Moving Into A New Home Checklist

The excitement of moving in knows no limits. A brand new stage in life! It’s a new chapter no matter who is the one moving.

From packing up your stuff at your old home to unpacking and setting up your new home, there are plenty of things to be done. You would not want to be that person walking in and out of your new home everyday with unpacked boxes lying around and looking at furnitures that just don’t belong there.

Life does not pause for you just because you’re moving in! Prioritise it and roll up your sleeves – here’s your moving into a new home checklist. This will help you to be prepared on what to expect and cover the grounds you might have missed.

Before you seal up those boxes, go through them a couple more times and see if you have taken only what you need. This could also reduce the potential of cluttering that you might face when you begin to organise your things around.

Ask yourself these 2 questions:

  1. “Do I really need this?”
  2. “When was the last time I used this?”

If it’s good for the trash, go on. If they are actually decent for you to donate, give away or sell off, put them in a separate box and label them. You’ll get to that later on.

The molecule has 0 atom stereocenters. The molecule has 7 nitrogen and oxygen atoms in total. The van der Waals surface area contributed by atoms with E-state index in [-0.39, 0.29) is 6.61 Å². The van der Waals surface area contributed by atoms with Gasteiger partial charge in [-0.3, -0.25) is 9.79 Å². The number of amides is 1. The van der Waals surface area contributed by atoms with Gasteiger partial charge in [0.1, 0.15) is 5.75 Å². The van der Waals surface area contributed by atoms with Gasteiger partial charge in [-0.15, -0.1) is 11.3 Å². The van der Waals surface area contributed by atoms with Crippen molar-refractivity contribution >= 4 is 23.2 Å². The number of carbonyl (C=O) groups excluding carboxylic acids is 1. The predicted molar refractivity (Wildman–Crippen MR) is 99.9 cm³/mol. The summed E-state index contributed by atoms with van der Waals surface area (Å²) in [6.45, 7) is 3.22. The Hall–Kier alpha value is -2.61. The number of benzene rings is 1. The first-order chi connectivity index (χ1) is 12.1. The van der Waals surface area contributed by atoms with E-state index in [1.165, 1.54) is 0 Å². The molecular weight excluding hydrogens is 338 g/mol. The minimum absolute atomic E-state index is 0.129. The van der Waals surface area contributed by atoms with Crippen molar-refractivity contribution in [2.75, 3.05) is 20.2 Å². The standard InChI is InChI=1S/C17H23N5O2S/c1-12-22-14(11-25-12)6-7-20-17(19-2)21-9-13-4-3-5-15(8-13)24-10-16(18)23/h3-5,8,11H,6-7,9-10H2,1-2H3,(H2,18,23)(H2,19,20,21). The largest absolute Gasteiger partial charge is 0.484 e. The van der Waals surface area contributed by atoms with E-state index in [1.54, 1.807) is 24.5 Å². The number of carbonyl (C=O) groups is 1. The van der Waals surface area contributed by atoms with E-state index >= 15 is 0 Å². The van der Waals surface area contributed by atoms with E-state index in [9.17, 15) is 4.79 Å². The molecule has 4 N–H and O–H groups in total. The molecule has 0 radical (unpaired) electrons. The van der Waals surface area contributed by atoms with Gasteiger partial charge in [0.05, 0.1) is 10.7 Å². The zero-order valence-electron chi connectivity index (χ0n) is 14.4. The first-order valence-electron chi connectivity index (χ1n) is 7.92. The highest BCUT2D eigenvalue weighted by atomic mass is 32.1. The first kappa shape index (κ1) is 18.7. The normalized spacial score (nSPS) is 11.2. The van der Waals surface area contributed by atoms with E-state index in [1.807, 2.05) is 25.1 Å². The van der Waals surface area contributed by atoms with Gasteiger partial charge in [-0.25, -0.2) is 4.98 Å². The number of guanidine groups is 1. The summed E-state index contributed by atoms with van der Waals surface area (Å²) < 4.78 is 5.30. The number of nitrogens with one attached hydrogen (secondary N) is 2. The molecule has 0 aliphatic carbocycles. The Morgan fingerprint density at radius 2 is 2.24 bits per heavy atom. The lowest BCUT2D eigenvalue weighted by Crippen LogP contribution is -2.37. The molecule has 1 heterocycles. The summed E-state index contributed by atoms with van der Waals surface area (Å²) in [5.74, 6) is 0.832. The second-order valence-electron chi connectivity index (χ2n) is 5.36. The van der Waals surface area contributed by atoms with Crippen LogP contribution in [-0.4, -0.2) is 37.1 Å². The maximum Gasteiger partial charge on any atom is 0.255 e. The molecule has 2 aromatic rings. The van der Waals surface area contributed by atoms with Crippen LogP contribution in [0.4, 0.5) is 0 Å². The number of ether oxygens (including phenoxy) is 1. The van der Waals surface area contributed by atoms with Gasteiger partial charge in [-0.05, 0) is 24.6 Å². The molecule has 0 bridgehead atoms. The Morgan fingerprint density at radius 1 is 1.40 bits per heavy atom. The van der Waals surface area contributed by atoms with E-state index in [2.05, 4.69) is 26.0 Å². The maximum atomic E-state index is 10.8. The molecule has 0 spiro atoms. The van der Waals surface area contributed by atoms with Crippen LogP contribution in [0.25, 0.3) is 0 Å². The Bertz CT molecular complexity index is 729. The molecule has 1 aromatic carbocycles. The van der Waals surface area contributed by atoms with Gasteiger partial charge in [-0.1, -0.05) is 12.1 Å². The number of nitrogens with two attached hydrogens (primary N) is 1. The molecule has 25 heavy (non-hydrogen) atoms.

Let’s begin!



Label, count and take down the numbers on a piece of paper, in your phone, a notebook, wherever. Taking account of your boxes so you know what you lost if they went missing during the move.

And everyone knows labelling makes things more organised. Work smart!



These are the guys moving your personal things that have VALUE. You need movers who can be trusted to do the job! I found that the fastest way to find reliable and credible movers is to post up on your social media and ask your followers. I’m sure at the very least, five would have had experience or they knew someone who had.

Do a quick background check to affirm their credibility, then lock it in.

Remember: Don’t confuse the most expensive as the best. Credible movers with proven testimonials only!



FUNDAMENTALS. Unless you are absolutely fine with living temporarily with candles and food takeaways, you simply cannot live in a home and try to carry on with life without the gas, electric and water. Call up your agent and ask if your new home has the utilities up and running.